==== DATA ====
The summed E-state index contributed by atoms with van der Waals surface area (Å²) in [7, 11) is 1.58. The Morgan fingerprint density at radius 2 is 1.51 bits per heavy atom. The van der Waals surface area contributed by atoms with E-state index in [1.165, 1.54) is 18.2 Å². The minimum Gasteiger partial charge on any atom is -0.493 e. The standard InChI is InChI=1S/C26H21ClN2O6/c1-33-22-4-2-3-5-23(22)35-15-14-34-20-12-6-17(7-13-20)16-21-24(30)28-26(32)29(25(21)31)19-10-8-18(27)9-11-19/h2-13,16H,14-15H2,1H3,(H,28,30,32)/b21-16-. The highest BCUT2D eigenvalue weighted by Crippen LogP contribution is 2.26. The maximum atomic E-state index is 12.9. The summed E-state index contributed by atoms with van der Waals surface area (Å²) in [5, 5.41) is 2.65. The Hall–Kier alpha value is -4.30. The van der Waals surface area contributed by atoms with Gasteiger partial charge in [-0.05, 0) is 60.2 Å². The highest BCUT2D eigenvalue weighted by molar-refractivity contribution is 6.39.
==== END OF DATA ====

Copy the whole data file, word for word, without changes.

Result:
The summed E-state index contributed by atoms with van der Waals surface area (Å²) in [7, 11) is 1.58. The Morgan fingerprint density at radius 2 is 1.51 bits per heavy atom. The van der Waals surface area contributed by atoms with E-state index in [1.165, 1.54) is 18.2 Å². The minimum Gasteiger partial charge on any atom is -0.493 e. The standard InChI is InChI=1S/C26H21ClN2O6/c1-33-22-4-2-3-5-23(22)35-15-14-34-20-12-6-17(7-13-20)16-21-24(30)28-26(32)29(25(21)31)19-10-8-18(27)9-11-19/h2-13,16H,14-15H2,1H3,(H,28,30,32)/b21-16-. The highest BCUT2D eigenvalue weighted by Crippen LogP contribution is 2.26. The maximum atomic E-state index is 12.9. The summed E-state index contributed by atoms with van der Waals surface area (Å²) in [5, 5.41) is 2.65. The Hall–Kier alpha value is -4.30. The van der Waals surface area contributed by atoms with Gasteiger partial charge in [-0.05, 0) is 60.2 Å². The highest BCUT2D eigenvalue weighted by molar-refractivity contribution is 6.39.